Decoupling Liability: Optimal Incentives for Care and Litigation
A "decoupled" liability system is one in which the award to the plaintiff differs from the payment by the defendant. The optimal system of decoupling makes the defendant's payment as high as possible. Such a policy allows the award to the plaintiff to be lowered, thereby reducing the plaintiff's incentive to sue -- and hence litigation costs -- without sacrificing the defendant's incentive to exercise care. The optimal award to the plaintiff may be less than or greater than the optimal payment by the defendant. The possibility of an out-of-court settlement does not qualitatively affect these results. If the settlement can be monitored, it may be desirable to decouple it as well.
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Volume (Year): 22 (1991)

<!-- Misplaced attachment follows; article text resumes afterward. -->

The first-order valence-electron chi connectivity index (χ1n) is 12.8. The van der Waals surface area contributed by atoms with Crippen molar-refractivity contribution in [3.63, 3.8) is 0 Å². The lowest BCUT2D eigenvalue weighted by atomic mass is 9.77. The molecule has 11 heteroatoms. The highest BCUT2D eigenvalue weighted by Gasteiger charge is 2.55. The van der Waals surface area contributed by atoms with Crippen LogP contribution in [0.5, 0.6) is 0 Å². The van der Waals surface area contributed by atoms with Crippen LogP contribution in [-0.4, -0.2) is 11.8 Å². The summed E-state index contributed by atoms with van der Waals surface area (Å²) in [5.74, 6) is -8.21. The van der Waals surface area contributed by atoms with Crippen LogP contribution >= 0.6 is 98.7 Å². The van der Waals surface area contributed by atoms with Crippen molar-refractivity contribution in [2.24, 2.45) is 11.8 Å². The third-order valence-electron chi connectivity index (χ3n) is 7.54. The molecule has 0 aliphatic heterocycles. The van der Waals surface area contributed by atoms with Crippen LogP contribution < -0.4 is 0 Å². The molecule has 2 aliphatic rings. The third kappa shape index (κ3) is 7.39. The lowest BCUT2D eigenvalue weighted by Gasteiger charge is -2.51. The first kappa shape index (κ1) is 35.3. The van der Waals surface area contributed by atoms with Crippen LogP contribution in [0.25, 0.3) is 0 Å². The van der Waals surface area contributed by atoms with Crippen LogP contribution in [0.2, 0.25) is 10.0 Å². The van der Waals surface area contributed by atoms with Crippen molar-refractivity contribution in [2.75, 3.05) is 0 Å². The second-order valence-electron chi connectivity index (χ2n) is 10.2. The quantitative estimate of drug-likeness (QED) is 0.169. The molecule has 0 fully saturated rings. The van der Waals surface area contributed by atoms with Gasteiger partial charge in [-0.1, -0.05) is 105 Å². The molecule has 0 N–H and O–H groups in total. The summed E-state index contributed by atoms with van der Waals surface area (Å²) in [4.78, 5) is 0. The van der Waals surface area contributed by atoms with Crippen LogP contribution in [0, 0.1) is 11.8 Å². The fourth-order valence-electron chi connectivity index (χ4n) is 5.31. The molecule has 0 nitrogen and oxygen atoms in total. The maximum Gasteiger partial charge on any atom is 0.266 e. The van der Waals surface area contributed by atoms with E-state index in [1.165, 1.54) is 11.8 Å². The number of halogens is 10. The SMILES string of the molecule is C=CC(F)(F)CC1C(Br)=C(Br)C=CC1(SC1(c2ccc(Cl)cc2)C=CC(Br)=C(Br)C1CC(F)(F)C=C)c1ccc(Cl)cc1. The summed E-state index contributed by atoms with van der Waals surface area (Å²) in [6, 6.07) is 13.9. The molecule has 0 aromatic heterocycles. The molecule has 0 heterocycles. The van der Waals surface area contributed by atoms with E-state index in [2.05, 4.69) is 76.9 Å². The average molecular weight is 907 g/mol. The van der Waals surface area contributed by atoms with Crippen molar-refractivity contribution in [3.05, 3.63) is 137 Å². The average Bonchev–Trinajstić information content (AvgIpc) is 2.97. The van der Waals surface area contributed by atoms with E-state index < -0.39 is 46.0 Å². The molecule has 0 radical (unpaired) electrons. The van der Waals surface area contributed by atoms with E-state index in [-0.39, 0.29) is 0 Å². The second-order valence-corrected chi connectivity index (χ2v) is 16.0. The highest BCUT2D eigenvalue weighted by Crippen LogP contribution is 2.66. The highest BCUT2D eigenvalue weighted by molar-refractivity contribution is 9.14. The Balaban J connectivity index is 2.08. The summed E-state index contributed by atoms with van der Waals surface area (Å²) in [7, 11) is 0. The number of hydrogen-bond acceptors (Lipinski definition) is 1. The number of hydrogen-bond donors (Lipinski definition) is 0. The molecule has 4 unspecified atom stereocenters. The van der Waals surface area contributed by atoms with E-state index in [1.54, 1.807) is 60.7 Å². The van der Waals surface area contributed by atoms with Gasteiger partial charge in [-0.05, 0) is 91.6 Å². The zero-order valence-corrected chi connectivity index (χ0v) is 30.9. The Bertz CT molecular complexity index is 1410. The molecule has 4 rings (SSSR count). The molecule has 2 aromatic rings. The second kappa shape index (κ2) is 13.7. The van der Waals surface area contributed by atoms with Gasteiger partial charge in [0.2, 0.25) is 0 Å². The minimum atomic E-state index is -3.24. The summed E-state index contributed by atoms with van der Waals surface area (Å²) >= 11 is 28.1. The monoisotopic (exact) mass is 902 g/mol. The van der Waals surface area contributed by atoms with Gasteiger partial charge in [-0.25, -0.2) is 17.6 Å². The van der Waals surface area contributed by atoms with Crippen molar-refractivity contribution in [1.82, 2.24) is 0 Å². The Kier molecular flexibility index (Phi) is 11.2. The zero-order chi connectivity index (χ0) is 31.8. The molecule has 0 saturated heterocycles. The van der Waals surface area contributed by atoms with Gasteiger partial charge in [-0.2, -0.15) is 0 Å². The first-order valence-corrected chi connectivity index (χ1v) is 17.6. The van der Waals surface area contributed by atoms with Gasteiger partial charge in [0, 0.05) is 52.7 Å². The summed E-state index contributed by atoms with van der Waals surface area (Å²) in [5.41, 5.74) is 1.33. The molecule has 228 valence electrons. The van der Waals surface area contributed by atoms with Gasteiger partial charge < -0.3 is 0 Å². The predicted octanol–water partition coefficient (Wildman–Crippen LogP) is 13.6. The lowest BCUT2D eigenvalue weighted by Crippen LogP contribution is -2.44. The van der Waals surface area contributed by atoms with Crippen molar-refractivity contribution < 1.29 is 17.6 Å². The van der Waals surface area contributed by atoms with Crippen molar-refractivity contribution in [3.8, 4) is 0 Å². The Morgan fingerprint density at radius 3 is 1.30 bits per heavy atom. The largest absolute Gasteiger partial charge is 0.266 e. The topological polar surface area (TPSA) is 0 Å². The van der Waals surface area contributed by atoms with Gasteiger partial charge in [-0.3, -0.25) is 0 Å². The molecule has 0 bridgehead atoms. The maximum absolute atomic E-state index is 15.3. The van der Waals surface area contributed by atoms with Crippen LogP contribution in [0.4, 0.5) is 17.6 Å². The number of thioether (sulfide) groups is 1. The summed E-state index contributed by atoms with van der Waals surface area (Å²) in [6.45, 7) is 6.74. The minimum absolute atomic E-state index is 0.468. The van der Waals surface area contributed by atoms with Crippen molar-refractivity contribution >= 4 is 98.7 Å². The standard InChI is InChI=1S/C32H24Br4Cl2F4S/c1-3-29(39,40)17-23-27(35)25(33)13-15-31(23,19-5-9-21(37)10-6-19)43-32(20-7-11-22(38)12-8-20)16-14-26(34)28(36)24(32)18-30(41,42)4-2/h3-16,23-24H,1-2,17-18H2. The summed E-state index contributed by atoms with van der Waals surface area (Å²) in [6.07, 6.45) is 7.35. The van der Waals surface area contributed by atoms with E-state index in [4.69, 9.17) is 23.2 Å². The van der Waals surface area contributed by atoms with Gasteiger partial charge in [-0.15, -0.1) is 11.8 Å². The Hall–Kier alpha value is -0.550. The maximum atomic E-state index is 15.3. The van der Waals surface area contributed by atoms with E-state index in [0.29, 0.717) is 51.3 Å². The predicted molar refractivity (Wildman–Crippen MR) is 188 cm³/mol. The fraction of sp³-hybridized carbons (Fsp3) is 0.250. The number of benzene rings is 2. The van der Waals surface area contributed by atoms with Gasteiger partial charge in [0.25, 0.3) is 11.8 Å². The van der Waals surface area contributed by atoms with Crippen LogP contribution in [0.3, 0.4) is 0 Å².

Issue (Month): 4 (Winter)
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- William M. Landes & Richard A. Posner, 1974. "The Private Enforcement of Law," NBER Working Papers 0062, National Bureau of Economic Research, Inc.
- A. Mitchell Polinsky, 1979. "Private versus Public Enforcement of Fines," NBER Working Papers 0338, National Bureau of Economic Research, Inc.
- Polinsky, A Mitchell & Shavell, Steven, 1989. "Legal Error, Litigation, and the Incentive to Obey the Law," Journal of Law, Economics and Organization, Oxford University Press, vol. 5(1), pages 99-108, Spring.
- Katz, Avery, 1990. "The effect of frivolous lawsuits on the settlement of litigation," International Review of Law and Economics, Elsevier, vol. 10(1), pages 3-27, May.
- Gary S. Becker & George J. Stigler, 1974. "Law Enforcement, Malfeasance, and Compensation of Enforcers," The Journal of Legal Studies, University of Chicago Press, vol. 3(1), pages 1-18, January.
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